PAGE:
In this age of DNA, with for-profit companies scanning customers’ genomes for DNA variants associated with disease and the “$1,000 genome” within reach, it seems positively antediluvian to bother with family medical histories. Why ask aging relatives what Uncle Harry died of when you can scrape some cells from your cheek and ship them off to a sequencing company to learn which diseases your DNA—which you might or might not share with Uncle Harry—has in store for you?
For two important reasons. The simplest is that many of the studies linking a gene variant to one or another disease are incorrect at worst and useless at best. The more interesting reason to rely on your family medical history is that genes do not act in a vacuum. Those realizations have now prompted the American Society of Human Genetics (ASHG) to declare family medical history “the gold standard” for assessing what diseases you are at risk for—a conclusion as surprising, given the source, as if Exxon declared solar-powered cars superior to the gasoline variety.
An estimated two thirds of the early studies linking an aberrant form of a gene to a particular disease turned out to be mistaken. The latest to implode is the purported link between a variant of a gene called KIF6 and cardiovascular disease. A study of 57,000 people found that genetic status had essentially no predictive value for coronary-artery disease, as had been claimed (the test is sold commercially for about $100). “This study puts the nail in the coffin,” said Tom Quertermous of the Stanford University School of Medicine.
More interesting are correct but useless discoveries, in which a gene variant indeed raises your risk of some disease but knowing your genetic status doesn’t make predicting your medical future any more accurate. A study this year looked at four gene variants associated with Alzheimer’s. Adding them to traditional risk factors such as age and sex did nothing to improve prediction. A 2009 study focused on a genetic variant on chromosome nine linked to an elevated risk of cardiovascular disease (CVD). But when scientists added genetic status to traditional risk factors (such as high blood pressure, smoking, high cholesterol, and family history of heart attack at a youngish age), the crystal ball for who would develop CVD was no more accurate than with traditional factors alone. And not to beat a dead horse, but a 2008 study of 19,000 people examined whether including the status of 16 genes that raise the risk of type 2 diabetes better predicts who will develop the disease than family history, high body-mass index, elevated liver-enzyme levels, smoking, and reduced insulin secretion. It did—by a paltry 0.01 in the units geneticists use (from 0.74 to 0.75).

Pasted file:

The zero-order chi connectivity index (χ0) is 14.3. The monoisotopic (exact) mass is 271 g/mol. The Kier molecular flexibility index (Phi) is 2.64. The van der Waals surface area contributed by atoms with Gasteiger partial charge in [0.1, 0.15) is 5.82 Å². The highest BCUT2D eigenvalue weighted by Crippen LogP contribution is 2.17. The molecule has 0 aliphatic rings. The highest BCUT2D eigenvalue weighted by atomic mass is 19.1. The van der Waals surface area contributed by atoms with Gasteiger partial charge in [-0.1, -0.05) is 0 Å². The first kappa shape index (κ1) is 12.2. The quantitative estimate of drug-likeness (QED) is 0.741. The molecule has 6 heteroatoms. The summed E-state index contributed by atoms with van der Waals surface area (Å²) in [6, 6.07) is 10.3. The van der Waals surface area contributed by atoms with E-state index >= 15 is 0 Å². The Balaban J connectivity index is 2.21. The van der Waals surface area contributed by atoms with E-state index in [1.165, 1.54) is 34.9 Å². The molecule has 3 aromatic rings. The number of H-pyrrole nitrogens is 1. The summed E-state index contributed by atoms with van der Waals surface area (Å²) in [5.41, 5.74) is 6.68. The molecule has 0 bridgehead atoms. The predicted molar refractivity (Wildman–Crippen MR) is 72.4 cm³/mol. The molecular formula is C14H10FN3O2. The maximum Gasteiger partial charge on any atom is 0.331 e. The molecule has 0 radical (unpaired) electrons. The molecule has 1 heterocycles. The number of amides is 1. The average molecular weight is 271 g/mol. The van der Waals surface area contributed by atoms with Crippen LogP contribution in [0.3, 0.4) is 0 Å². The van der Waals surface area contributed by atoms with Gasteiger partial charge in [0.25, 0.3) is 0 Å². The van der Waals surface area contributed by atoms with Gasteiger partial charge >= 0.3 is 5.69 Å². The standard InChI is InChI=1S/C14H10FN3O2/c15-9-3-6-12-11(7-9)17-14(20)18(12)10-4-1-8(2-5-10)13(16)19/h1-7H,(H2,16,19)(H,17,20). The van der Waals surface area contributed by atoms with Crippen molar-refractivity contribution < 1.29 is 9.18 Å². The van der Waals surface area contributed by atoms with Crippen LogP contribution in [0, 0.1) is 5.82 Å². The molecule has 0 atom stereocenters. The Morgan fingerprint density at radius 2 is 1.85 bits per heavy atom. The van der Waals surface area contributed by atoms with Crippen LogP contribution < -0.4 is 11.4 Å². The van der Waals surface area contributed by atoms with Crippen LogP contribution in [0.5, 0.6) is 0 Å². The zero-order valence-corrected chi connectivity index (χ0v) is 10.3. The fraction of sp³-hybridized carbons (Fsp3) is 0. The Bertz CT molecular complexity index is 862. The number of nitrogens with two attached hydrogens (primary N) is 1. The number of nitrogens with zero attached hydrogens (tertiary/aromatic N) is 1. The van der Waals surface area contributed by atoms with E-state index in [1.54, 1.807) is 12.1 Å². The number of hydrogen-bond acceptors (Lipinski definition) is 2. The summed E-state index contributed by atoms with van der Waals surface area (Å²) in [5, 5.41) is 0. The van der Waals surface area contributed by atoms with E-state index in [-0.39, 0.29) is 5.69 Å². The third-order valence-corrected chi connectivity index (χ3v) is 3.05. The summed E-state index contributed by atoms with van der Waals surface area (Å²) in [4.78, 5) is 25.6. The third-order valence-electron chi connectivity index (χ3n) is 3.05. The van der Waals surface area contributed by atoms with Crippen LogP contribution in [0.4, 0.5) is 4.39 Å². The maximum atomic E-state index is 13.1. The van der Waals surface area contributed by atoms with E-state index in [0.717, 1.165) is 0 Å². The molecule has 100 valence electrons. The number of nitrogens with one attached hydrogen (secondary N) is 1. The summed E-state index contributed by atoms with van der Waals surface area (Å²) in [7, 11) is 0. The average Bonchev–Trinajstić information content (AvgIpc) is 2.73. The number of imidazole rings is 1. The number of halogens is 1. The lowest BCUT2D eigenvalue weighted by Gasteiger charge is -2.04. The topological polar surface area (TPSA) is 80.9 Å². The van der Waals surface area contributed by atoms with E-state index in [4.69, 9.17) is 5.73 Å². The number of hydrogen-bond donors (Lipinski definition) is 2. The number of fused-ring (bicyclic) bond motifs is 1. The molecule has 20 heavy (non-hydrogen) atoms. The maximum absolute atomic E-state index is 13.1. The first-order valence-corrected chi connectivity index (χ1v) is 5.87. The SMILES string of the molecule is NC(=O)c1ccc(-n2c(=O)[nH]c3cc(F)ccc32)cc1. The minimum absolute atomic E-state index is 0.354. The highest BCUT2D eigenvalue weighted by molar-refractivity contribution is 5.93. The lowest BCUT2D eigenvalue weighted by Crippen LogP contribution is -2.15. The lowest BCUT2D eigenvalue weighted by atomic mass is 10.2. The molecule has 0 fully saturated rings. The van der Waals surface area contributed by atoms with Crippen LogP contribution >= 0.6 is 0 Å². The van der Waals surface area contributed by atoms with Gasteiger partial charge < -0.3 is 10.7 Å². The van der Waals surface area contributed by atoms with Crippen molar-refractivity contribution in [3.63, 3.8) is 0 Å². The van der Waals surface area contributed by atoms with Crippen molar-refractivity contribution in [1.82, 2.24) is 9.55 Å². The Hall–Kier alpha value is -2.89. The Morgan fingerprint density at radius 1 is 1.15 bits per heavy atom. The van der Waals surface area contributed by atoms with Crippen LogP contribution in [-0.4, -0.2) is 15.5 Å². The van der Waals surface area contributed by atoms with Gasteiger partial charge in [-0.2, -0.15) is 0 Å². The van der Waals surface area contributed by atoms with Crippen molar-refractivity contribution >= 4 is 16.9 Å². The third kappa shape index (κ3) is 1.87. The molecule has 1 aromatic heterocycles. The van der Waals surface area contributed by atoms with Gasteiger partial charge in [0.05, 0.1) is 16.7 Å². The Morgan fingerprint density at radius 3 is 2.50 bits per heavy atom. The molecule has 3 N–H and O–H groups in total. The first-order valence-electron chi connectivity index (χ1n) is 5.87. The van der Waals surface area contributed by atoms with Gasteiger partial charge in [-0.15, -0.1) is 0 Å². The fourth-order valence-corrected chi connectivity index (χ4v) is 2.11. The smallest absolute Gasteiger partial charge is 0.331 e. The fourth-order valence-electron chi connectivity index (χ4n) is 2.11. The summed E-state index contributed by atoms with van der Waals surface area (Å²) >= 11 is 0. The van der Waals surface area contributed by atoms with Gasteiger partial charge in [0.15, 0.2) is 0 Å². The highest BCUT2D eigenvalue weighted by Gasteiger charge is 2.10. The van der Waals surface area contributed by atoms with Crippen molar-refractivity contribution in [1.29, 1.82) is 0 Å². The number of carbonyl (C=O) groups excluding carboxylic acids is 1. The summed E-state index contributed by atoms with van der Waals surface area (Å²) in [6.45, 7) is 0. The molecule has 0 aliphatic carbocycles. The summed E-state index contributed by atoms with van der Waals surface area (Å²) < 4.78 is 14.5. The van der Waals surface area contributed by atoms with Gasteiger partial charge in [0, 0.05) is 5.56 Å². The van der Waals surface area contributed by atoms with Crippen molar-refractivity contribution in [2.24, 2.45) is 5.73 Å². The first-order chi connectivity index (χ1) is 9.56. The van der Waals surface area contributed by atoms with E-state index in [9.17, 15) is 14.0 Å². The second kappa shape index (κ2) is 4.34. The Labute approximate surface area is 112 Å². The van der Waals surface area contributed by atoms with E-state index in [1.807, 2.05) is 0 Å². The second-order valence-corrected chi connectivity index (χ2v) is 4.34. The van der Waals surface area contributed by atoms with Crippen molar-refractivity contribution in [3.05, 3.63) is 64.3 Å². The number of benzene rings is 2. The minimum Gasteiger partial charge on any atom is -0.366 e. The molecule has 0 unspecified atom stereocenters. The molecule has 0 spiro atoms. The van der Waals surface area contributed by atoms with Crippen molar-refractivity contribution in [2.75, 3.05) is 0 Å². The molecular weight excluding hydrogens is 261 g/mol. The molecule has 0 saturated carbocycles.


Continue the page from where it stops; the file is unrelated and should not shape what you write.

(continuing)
No one is arguing to ignore DNA. The question is whether to read genes directly and in a vacuum—as personal genome scans do—or indirectly but in context, which family medical history provides, points out Charis Eng of the Genomic Medicine Institute of the Cleveland Clinic. That’s because whether a gene variant causes a disease depends in part on genetic background—your other 24,000 or so genes. After all, you share with relatives not only high-profile disease genes, but also run-of-the-mill ones. Their ability to quash or amplify the effect of disease-related genes remains unknown. But we get a glimpse of that effect in our relatives’ medical histories, notes Muin Khoury of the U.S. Centers for Disease Control and Prevention: in them, genetic background plus disease-specific genes have or have not led to that disease.
In research Eng presented at ASHG’s annual meeting this month, she found a serious clash between the risk for cancer as assessed by commercial DNA testing and by family medical history. For instance, family history correctly classified eight women as being at high risk for breast cancer. But only one of the eight was so classified by a commercial genetic test. Many of the companies scan for only one variant of the BRCA breast-cancer gene and so miss other mutations, giving women a false sense of security. “Family health history is a better predictor of cancer risk than personal genomic testing,” Eng says.
Not that family medical history is perfect either. Just because a relative died of cancer or a heart attack doesn’t mean you will: most diseases have strong environmental components, and Grandpa’s cancer might reflect an environment he did not share with you rather than genes he does. But until genetic testing improves, using online tools that let you collect and record your family health history will give you a more accurate glimpse of your health future than a personal DNA scan. Make it a Thanksgiving project.